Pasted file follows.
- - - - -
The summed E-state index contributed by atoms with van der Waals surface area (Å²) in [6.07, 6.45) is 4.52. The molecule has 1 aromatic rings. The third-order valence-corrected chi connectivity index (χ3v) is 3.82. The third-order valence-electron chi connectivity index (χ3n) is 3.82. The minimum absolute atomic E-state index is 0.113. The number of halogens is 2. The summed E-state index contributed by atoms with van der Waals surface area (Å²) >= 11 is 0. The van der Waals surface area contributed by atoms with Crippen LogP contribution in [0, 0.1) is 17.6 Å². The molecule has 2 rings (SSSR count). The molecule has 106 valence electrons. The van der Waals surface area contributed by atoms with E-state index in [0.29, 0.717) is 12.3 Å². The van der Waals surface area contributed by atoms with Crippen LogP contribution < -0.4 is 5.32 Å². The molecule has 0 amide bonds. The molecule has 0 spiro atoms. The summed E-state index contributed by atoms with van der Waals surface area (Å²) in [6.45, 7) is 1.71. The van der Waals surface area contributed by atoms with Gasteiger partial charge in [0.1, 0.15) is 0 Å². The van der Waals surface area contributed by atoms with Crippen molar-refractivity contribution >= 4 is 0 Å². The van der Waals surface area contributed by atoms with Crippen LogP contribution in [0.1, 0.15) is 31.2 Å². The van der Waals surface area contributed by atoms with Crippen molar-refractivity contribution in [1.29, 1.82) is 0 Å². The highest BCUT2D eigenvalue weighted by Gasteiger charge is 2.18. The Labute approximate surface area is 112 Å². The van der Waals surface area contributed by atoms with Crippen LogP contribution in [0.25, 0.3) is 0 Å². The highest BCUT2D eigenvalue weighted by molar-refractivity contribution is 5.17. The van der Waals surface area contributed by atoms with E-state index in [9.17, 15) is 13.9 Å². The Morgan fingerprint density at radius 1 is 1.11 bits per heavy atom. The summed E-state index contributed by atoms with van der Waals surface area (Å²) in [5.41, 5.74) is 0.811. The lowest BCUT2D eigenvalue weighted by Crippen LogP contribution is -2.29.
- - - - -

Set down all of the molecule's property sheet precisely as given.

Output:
The summed E-state index contributed by atoms with van der Waals surface area (Å²) in [6.07, 6.45) is 4.52. The molecule has 1 aromatic rings. The third-order valence-corrected chi connectivity index (χ3v) is 3.82. The third-order valence-electron chi connectivity index (χ3n) is 3.82. The minimum absolute atomic E-state index is 0.113. The number of halogens is 2. The summed E-state index contributed by atoms with van der Waals surface area (Å²) >= 11 is 0. The van der Waals surface area contributed by atoms with Crippen LogP contribution in [0, 0.1) is 17.6 Å². The molecule has 2 rings (SSSR count). The molecule has 106 valence electrons. The van der Waals surface area contributed by atoms with E-state index in [0.29, 0.717) is 12.3 Å². The van der Waals surface area contributed by atoms with Crippen LogP contribution < -0.4 is 5.32 Å². The molecule has 0 amide bonds. The molecule has 0 spiro atoms. The summed E-state index contributed by atoms with van der Waals surface area (Å²) in [6.45, 7) is 1.71. The van der Waals surface area contributed by atoms with Gasteiger partial charge in [0.1, 0.15) is 0 Å². The van der Waals surface area contributed by atoms with Crippen molar-refractivity contribution >= 4 is 0 Å². The van der Waals surface area contributed by atoms with Crippen LogP contribution in [0.1, 0.15) is 31.2 Å². The van der Waals surface area contributed by atoms with Crippen molar-refractivity contribution in [1.29, 1.82) is 0 Å². The highest BCUT2D eigenvalue weighted by Gasteiger charge is 2.18. The Labute approximate surface area is 112 Å². The van der Waals surface area contributed by atoms with Crippen LogP contribution in [0.25, 0.3) is 0 Å². The highest BCUT2D eigenvalue weighted by molar-refractivity contribution is 5.17. The van der Waals surface area contributed by atoms with E-state index in [9.17, 15) is 13.9 Å². The Morgan fingerprint density at radius 1 is 1.11 bits per heavy atom. The summed E-state index contributed by atoms with van der Waals surface area (Å²) in [5.41, 5.74) is 0.811. The lowest BCUT2D eigenvalue weighted by Crippen LogP contribution is -2.29.